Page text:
NCERT notes on important topics for the UPSC Civil Services Exam. These notes will also be useful for other competitive exams like banking PO, SSC, state civil services exams and so on. This article talks about The Great Bengal Famine of 1770. It has been described as one of the worst disasters of pre-Independent India.
Overview of the Great Bengal Famine of 1770
A disastrous famine affected the lower Gangetic Plains of India including the regions of Bengal and Bihar between 1769 and 1773 where 1/3rd of the population perished. An estimated 10 million people died of starvation and famine-triggered epidemics that also affected the regions of Assam, Odisha, Jharkhand and Bangladesh. The territory was then ruled by the British East India Company.
The famine is one of the many famines and famine-triggered epidemics that devastated the Indian subcontinent during the 18th and 19th century. It is usually attributed to a combination of weather and the policies of the East India Company. The start of the famine has been attributed to a failed monsoon in 1769 that caused widespread drought and two consecutive failed rice crops. The devastation from war, combined with exploitative tax revenue policies of the East India Company after 1765 crippled the economic resources of the rural population. However, modern scholarship has suggested that the effect of taxation was marginal.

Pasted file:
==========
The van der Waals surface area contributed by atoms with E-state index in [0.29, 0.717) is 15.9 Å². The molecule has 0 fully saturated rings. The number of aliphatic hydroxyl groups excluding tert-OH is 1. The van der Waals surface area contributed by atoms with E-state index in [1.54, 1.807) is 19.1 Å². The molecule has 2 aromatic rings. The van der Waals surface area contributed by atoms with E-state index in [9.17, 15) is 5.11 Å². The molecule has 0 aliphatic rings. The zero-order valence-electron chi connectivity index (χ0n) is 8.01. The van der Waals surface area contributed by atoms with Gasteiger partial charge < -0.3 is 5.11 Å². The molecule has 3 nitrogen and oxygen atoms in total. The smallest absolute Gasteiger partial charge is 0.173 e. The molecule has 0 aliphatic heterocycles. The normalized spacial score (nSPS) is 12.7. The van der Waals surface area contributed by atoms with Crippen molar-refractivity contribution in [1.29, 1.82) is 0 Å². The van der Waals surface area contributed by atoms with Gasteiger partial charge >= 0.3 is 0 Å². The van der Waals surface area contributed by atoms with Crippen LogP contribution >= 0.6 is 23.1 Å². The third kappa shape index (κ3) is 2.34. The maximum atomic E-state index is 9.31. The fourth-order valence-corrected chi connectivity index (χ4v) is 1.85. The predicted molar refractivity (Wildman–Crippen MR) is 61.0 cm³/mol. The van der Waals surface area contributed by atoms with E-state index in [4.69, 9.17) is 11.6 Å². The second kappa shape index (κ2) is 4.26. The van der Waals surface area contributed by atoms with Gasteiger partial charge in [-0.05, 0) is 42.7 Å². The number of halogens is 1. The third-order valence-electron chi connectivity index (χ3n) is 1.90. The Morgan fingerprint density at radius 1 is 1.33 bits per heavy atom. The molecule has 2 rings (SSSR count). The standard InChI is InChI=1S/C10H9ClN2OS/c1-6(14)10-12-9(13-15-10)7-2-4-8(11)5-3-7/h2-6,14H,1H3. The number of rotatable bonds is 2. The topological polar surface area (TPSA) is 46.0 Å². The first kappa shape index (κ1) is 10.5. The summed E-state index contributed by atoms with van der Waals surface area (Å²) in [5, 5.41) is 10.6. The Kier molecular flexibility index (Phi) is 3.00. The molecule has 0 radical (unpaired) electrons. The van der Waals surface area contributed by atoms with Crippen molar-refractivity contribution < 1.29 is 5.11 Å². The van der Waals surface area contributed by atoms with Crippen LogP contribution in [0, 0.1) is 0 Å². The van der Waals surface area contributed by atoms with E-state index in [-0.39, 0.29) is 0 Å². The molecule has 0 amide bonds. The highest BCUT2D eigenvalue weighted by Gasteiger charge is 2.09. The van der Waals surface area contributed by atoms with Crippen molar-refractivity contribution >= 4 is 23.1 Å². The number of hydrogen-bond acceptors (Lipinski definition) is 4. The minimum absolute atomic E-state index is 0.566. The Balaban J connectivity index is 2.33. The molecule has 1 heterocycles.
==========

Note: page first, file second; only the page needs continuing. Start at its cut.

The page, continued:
Results of the Famine
The famine would have far-reaching consequences that would not only change the Indian subcontinent but even the world forever:
- The famine situation soothed by 1770 with good rainfall but not before claiming 1/3rd of the local population.
- Large swathes of land were depopulated as a result of the famine.
- Many agricultural lands became jungles for decades as a result of this famine.
- This also increased the menace of bands of thugee or dacoits in Bengal.
- Globally, the profit of the East India Company increased from fifteen million rupees in 1765 to thirty million in 1777.
- Despite the soar in profits, the company continued to suffer financially and influenced Parliament to pass the Tea Act in 1773.
- The Act allowed direct shipment of tea to the American colonies, without the payment of taxes. This infuriated the local merchants to the extent that they began protesting against this measure. One such protest was the Boston Tea Party of 1773.
- The aftermath of the protest would eventually lead to a series of events that would culminate into the 1776 American Revolution.
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